Sponsored Ads on Twitter

With over 300 million active users monthly, Twitter is a great resource to build a following and influence in your niche, drive traffic to your website, and simply to reach a wider audience. However, to play this game you must first know the rules!

Make your profile recognizable 

You want everyone who visits your profile to understand it’s your brand’s official home on Twitter. That means every detail that can be customizable must be tweaked to serve this first impression. Header and profile pictures, colors, bio, pinned tweet – everything. 


Including your brand name is a no-brainer. Use capitalization for clarity, so that your followers, customers, and fans could search and recognize you immediately. 


You can use your logo, create a unique branded image or a photo of your product, put your slogan there or a photo of your team – there is no limitation on getting creative with your Twitter cover image. However, make sure you are consistent – use the same style and colors as in profile picture, so they won’t clash and stay true to your brand’s overall esthetics. Alternatively, use a solid block of your brand color and be minimalistic. 

Also, it shouldn’t be carved in the stone – you can change your Twitter banner to announce new products, promote upcoming events or highlight a hashtag.

Profile picture

The best thing would be to use your company’s logo. If logo is too complicated, you can use your brand’s initials on a backdrop of the brand’s color. This picture will not only sit on your profile above your feed – it will accompany your account’s every move and appear on the feeds of your subscribers. Therefore, it should be clear, not cluttered, and distinctive even as the smallest icon.

Unlike header, it’s better to keep your profile photo consistent – this is your face that must stay recognizable.


Bio is the tricky bit because in 160 characters or less you must tell your visitors what your company does, what kind of tweets to expect should they follow you, and, by the way, why they should follow you. On top of that, it must be consistent with your brand’s tone of voice. Here are some examples of how you can do it. Keep in mind that Twitter is probably the least uptight of all social networks, so don’t be too serious. Many brands pun their slogans, use tongue-in-cheek quotes and humor to appear a bit more human and personal.

You can link to your own profile in bio (as a CEO) or a profile of a sister brand. A smart move will also be to include a hashtag you promote, but don’t overdo it. Also, no need to put a link to your website in the bio, since there is a separate field in your profile for that (website URL).

If your bio is too small to introduce yourself, there is always an option of getting some valuable info into the pinned tweet.

Location and date of birth

Filling those out with your company’s head office location and foundation date is another way of humanizing your brand.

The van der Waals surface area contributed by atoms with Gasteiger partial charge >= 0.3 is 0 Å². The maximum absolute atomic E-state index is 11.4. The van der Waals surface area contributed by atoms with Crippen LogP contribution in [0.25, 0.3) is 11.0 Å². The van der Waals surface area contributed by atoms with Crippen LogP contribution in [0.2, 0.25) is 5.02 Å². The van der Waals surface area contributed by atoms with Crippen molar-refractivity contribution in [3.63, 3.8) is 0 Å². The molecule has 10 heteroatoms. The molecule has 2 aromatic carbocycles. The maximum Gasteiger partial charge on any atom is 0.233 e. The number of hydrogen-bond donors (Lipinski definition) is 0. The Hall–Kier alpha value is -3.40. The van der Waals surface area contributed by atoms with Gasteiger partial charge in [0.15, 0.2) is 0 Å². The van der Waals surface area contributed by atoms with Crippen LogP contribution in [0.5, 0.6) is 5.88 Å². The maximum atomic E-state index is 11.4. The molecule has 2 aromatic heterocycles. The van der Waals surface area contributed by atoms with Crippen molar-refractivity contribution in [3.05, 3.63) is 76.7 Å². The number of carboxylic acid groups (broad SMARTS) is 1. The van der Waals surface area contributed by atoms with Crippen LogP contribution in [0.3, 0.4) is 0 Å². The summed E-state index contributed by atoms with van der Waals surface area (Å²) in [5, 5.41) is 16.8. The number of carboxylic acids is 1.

Verify your account

To make your brand look more trustworthy and legitimate, you can apply for verification of your Twitter account. If Twitter accepts your application, this will prevent your customers from following an impersonator or confusing you with a parody account, for example. Verified accounts have blue badges with a checkmark inside next to their handle. 

Fine-tune Twitter lists 

Twitter Lists are curated lists of Twitter accounts. You can create your own lists or follow the ones created by other users. Consider creating the following Lists: current customers, prospective customers, competitors, influencers, newsmakers, partners, affiliates, local community, and employees.

Twitter Lists are a great way to find business inspiration, make sure you regularly engage your target audience, keep an eye on your competitors and to follow the trends, which is a key to success on Twitter. Some Lists are there be just monitored (such as competitors), some are there to be actively engaged (prospects). The result is your increased superhuman productivity and the illusion of omnipresence. 

Moreover, since people can follow the Lists you’ve created, it makes sense to put people who retweet you on a dedicated List strategically naming it “Great news resources” or “Hilarious stuff”. Also, don’t neglect to add yourself on the relevant Lists – this way you increase your chances of getting followers.

Choose ad strategy 

When setting up to advertise on Twitter, you must first choose between two available options: Promoted Tweets vs. Twitter Ads. Which one is best for you depends on your goals. If you want to expand your reach and get more visitors for your website or its specific page, Promoted Tweets option does exactly that. Promoted Tweets will be shown in search results or the feeds of the targeted users and you will pay a flat monthly fee as long as the tweets are promoted.

Twitter Ads, on the other hand, is a more complex and versatile tool for a holistic advertising campaign that uses different types of tweets to achieve one major goal. This can be raising awareness, gaining followers, increasing the number of app installs, video views, and website conversions. Twitter Ads menu allows you to choose this goal and provides different tools to leverage – the price varies accordingly.

Ad groups

Next step is to create specific groups within your ad campaign. They are absolutely independent, can have different objectives, different target audiences, different timeframes, and budgets. Budget for each group is selected independently in the “Details” tab and is called “bid” (Automatic, Maximum, and Target).

Finally, you can start targeting your audience, which is the crucial step because you don’t want to spend money showing your ads to people who aren’t interested and aren’t likely to be. In Twitter Ads, you can choose your viewers according to the following categories: gender, age, location, language, and device. These are pretty straightforward. 

However, there is one last category – audience features. This is the most interesting one because that’s where fine-tuning comes into play. Audience features include interests, topics, events, movies, and keywords.